Main Page Character Creation Statistics Talents List Skill Checks Skill List Advancement Combat Healing & Rest Magic Spells Bestiary Survival & Travel Items F.A.Q. Character Sheets

Cosmic Peril Fantasy: Skill Checks

- - - - - - - - - - - - - - - - - - -

A skill check in CPF is a type of dice throw used to accomplish most risky things in the game.

Characters have skills which are attributes that symbolize their knowledge and ability with a certain vocation, craft, trade, or field of study.

Generally, players roll a skill check when the outcome of their character's intended actions is in doubt.

The basic concept of a skill roll is to roll 2d8 + your skill level to try to achieve an intent. Examples include:

Note that a player will only make a skill roll when the game master (GM) calls for it.

Skill Check Procedure

  1. Intent:A player declares an intended action with an intended approach to this action. Examples:
    1. "I want to jump off the ground all the way to the moon."
    2. "I want to try to use my welding torch to open the hatch on the crashed vehicle."
    3. "I want to try to intimidate the club's security guard with my strength."
    4. "I want to try to get the giant squid to calm down so it doesn't bite me."
  2. Premise:The GM declares whether or not a roll is needed for this intended attempt, what that roll can be, and what the target number is. Examples:
    • "No, you cannot jump to the moon without some ultra-tech ion boots or something similar."
    • "Since you've worked with these tools in your background and you're not under pressure right now, no need to roll. You easily and cleanly cut off the hatch with your welding tools."
    • "Sure, you can roll Punch or Athletics to try to intimidate the guard by crushing his hand. Difficulty...12."
    • "You are 2000 meters under an ocean of oil, with a damaged vaccuum suit, a mortal wound, and you want to try to pacify the giant alien squid? Roll Animals with disadvantage, TN 18."
  3. Helpers:
  4. The game already assumes that everyone who wants to help the active player does. Generally, It has no mechanical effect.
  5. Approach:
  6. The player is encouraged to explain their roll with reference to the character's in-stort details. Example:
  7. Roll:
  8. The acting player rolls 2d8 and adds the relevant Skill Level and Statistic Modifier.

General categories of results on skill checks:

Result Outcome
Critical Success! Two 8's on your d8 The player achieves the intent as much as can make sense in the context, plus a related or unrelated bonus, if possible.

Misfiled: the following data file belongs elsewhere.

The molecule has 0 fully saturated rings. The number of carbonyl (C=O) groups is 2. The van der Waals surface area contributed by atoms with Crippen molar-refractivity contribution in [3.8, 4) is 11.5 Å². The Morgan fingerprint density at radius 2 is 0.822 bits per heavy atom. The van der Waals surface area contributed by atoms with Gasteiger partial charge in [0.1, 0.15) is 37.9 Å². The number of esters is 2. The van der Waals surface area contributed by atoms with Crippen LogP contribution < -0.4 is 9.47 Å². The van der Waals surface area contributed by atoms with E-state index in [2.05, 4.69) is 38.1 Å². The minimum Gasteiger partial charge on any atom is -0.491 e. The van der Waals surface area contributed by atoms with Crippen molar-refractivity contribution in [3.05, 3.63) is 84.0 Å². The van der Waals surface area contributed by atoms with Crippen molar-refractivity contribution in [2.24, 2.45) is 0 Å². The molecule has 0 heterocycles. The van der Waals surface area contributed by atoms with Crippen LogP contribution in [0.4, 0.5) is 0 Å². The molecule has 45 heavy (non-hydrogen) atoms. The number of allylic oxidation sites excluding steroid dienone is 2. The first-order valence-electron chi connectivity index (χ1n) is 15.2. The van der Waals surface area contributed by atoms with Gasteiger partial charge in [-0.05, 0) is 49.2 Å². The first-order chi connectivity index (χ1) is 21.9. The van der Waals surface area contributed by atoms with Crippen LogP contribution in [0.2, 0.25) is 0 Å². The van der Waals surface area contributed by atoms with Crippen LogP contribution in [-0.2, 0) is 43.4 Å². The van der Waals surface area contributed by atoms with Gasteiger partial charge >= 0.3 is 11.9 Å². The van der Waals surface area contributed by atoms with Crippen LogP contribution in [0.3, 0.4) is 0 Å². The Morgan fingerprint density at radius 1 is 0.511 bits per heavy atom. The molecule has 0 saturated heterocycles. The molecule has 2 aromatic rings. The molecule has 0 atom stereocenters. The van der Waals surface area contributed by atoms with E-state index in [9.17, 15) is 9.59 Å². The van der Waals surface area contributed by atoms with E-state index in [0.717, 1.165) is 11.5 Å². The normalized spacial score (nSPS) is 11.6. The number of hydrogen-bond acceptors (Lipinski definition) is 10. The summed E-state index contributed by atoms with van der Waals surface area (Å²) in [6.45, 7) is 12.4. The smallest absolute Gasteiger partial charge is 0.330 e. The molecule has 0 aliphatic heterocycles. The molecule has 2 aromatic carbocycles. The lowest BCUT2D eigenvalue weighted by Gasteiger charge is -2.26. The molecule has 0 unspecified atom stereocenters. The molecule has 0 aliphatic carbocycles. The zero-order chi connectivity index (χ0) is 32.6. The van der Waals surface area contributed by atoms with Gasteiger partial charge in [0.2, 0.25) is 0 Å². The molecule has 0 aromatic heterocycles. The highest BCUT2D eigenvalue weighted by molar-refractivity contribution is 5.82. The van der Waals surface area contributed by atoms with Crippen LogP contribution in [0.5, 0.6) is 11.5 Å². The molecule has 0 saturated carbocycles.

Success, result >= Target Number The player generally achieves or progresses towards their intent as is reasonable. The degree of success may improve the speed, safety or cost of the action.
Failure, result < Target Number The player either cannot achieve the intent with this approach, or achieves it only partially, or may achieve it but with a complication.
  • The GM may offer you a choice, such as, "The energy of the spell becomes difficult to control, would you rather you infuse more spell points, strain your body and sacrifice HP, or cast as-is with unknown results?"
  • For some plot-critical failures, the party may get what they need but at a terrible cost.
Critical Failure! Two 1's on your d8 Regardless of the sum total, this attempt ends in disaster, a complication happens, and the player receives 1 XP.

Examples of common bonuses and complications:
Element Bonus Complication
Resources Example: You cast the spell so elegantly that it costs less SP than usual. Example: You can push the boulder out of the way if you want, but it will cost you 5 hp in strain on your body.
Time The task is much quicker than expected. The task takes far longer than expected.
Items You discover a useful item while accomplishing the task. While working on the task, your tool's battery explodes due to a manufacturing fault, destroying the tool, your materials, and hurting you.
Context While accomplishing the task, a crowd of curious, friendly creatures assembles to watch. You accidentally raise the alarm and are locked out of the computer system.

Finally, remember that circumstances are unpredictable and unknowable. Special circumstances could cause changes in difficulty, or problems even on success. It might take experience to learn the effects of Z-particle fields. Try your best out there!

Common skill Target Numbers:

Below are common skill Target Numbers (TNs or DCs). Always remember that a player character with skills and a background can perform their basic skills successfully in normal conditions without needing to roll.
Target Number (TN): Description
8 Simple tasks that aren't guaranteed, such persuading a friend to help move furniture
10 Standard professional challenge such as quickly replacing car tires during a road race.
12 A difficult project, such a embedding an ancient magical rune into a steel shield.
14 A dangerous masterwork, such as crafting a sword from demon bones or scaling castle walls by hand.
16 The ambition of a master. Navigating a newly discovered hyperlane, landing an airship on a small island in a storm.
18 Difficult for a master--fighting a dragon, magically turning back time.
20 A demigod reaching beyond her grasp. Stunning achievements in areas that remain beyond a mortal's control.


If you have failed a roll but you really want to succeed on it, you may tell the game master so and describe how your character if overcharging themselves. This may allow you to succeed at a cost, often times some temporary or permanent damage to your character or your party's posessions.